On 20 February 1946 in Warsaw associate judge Antoni Krzętowski, delegated to the Warszawa-Miasto Branch of the Commission for the Investigation of German Crimes, interviewed the person named below as a witness, without taking an oath. The witness was advised of the obligation to speak the truth and of the criminal liability for making false declarations, and testified as follows:

Name and surname Wacław Jakucuk
Parents’ names Kazimierz and Anna
Date of birth 24 April 1894
Place of residence Warsaw, Okrężna Street 78, flat 1
Occupation major of the Militia
Religion Roman Catholic
Criminal record none

In September 1939, when I was serving as an officer, I was taken prisoner by the Germans, from which I returned home only on 28 October 1945. Following my return, I learned of the tragic fate that befell my son Janusz and daughter Halina. Namely, on 19 April 1944 they were arrested by the Gestapo in their apartment at Okrężna Street 78.

Janina Róg, a friend of my son from the Higher Trade School, who at the time was in our apartment, was also arrested. And it is from her that I learned certain details concerning the fate of my children. She told me that they were taken together to the Gestapo offices at aleja Szucha, where she was separated from my children. The Germans were very knowledgeable about my son’s activities. They knew that he was the commander of a Home Army platoon, saying so in the presence of Janina Róg when my son was being arrested, and hitting him for this reason. A close confidant must have leaked the information, for all of the boys belonging to the platoon that he commanded were caught and arrested at the same time as my son. No one has heard from any of them since, and the same holds true for my children, ever since they were handed over to the Gestapo at aleja Szucha.

Janina Róg, in turn, was released from the Gestapo on the day following her detainment, at 9.00. She was treated gently, without any physical abuse, and her explanations – in fact true – that she had nothing in common with my son’s political activities and had come to the apartment only to study with him for the exams at the Higher Trade School, were fully accepted.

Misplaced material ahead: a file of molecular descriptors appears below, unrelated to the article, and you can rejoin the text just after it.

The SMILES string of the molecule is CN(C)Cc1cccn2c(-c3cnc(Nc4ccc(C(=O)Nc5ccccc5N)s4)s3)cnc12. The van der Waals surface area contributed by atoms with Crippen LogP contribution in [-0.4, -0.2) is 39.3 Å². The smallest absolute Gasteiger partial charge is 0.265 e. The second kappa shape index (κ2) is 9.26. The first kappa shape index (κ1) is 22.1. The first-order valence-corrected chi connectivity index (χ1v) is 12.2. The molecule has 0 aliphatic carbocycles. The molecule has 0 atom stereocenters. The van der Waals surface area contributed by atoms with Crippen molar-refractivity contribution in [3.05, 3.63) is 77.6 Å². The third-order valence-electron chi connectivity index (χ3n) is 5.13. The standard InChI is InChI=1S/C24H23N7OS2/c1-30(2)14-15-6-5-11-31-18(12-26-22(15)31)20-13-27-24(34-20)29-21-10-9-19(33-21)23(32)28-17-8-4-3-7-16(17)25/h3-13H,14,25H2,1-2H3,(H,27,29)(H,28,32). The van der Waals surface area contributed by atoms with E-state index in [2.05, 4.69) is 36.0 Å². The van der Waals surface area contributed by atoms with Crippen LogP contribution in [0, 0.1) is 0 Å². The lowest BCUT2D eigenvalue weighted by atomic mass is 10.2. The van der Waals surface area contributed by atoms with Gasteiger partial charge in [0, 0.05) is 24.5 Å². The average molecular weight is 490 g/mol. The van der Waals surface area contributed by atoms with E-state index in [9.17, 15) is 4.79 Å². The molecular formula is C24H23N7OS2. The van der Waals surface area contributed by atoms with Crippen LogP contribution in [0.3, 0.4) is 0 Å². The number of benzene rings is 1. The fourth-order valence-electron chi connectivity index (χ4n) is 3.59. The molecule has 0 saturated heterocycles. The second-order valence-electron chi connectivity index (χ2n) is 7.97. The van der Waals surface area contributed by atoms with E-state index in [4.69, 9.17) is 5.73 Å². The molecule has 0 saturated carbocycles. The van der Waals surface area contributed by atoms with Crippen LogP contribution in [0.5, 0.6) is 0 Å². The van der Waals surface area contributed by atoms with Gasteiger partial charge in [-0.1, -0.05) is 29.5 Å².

I made various efforts to learn anything about my children’s whereabouts, and even received some information, but this was very rudimentary. It comes down to the question of whether they had been at Pawiak prison or not. In the majority of cases the people from whom I obtained this information stated that my children had not been held at Pawiak. To be precise, this information was gathered by my wife, for I was still detained in the camp. The informers were people who did this for a living, for remuneration, and thus – I think – not particularly trustworthy. I don’t know their addresses or surnames.

Positive information concerning my children was given to my wife by colonel Błocki Stefan (residing in Kraków, Helclów Street 21), who stated that both were held at Pawiak right up until the Warsaw Uprising. Colonel Błocki and I were held in the same prisoner-of-war camp, Oflag VI E in Dorsten, from which he was released in 1941, and after returning home he worked in a German institution of some kind. At my wife’s request, he promised to take up the case of our children. He notified her that the case was developing promisingly and, indeed, that they were to be released, but I cannot say how much truth there was in his communications.

I would like to clarify that I became a German prisoner of war not in September 1939, but later on, in 1941, for I initially crossed the Romanian border and was interned there.

The report was read out.